Freeport Middle School works hard to have the students engaged in rigorous, hands-on learning opportunities in all subject areas, and in many cases, creating projects integrating multiple subject areas.

Every year the teachers improve their existing projects and also create new learning opportunities for the students. This year, Shawn Favreau, eighth-grade social studies, Janice Murphy, eighth-grade language arts and Jill Hooper, librarian, worked together to improve upon a civil rights interdisciplinary unit called “A Century of Struggle for Equality in America 1865-1965.”

Based on the essential learning outcomes they expected every child to have, Favreau and Murphy created scoring rubrics to clearly articulate what the students need to do and know to meet or exceed the essential learning targets. Once the teachers knew what they wanted the students to learn, they then developed five different choices for students to present evidence of their learning to the teachers and other students. Students could pick from a student-created poster board, informational dodecahedron (a solid figure having 12 faces), storyboard, podcast or video. Students were given a list of approximately 100 civil rights events, court cases, groups or people to pick from.

The unit started with the students in language arts classes reading fiction and non-fiction books to develop a foundation of understanding of the struggle for equality for African-Americans in the United States. In social studies classes, students dove into the topic through small group discussion, investigation of primary sources, and analyzing political cartoons of the time for bias and prejudice. Students then moved into researching and creating a representation of their knowledge.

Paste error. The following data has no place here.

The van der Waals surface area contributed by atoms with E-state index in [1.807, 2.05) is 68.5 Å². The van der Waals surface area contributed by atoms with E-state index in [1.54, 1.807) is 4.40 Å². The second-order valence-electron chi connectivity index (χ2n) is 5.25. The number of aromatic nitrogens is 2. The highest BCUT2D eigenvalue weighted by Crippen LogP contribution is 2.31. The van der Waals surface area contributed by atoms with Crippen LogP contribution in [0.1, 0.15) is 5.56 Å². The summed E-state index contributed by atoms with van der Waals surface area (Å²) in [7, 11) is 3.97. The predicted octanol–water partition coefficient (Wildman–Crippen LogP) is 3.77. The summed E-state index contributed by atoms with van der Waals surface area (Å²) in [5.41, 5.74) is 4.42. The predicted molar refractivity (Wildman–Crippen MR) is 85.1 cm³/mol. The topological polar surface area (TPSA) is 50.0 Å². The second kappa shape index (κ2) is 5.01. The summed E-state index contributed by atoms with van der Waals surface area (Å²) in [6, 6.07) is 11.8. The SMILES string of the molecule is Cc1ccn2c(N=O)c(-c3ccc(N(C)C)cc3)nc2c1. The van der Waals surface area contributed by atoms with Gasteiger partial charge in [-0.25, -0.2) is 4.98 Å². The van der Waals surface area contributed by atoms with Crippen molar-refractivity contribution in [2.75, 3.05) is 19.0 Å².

Using the wide variety of resources available in the library, social studies classes spent time researching further and digging deeper into the students’ topics. Each student worked to complete a single piece of what would become a timeline, working with either Favreau or Murphy, to the craft a visual representation of their topic.

Eighth-grade students concluded their study of the America’s civil rights era by assembling in the library their timeline of events from the end of the Civil War through the 1960s. Students then learned from each other about the civil rights movement in the United States by immersing themselves within the timeline, speaking with each other about interesting facts and reflecting on what they had learned. Freeport Middle School students from all grade levels and a variety of classes visited the display. Sixth-grade students were impressed with, and inspired by, the quality and breadth of the work, and spoke of which part of the timeline they hope to investigate once they are in eighth grade.

“I really liked the unit because I got to pick my own topic and how I presented it. When you get to pick something you are interested in, it is better,” student Gardi Converse said regarding why he really liked the project. He also noted how he was given freedom on how and what to research, and then how he was going to present it back.

“All the freedom we had really made me more interested in the project,” said Converse.

Thanks to a strong collaborative community environment between the middle school and the Freeport Community Library, a portion of the timeline will be on display in the children’s room at the public library for part of the upcoming Black History Month in February.

Jill Hooper is the Freeport Middle School librarian.

Freeport Middle School students presenting their civil rights project are, from left, Siham Mohamed, Gardi Converse and Ian Capen.


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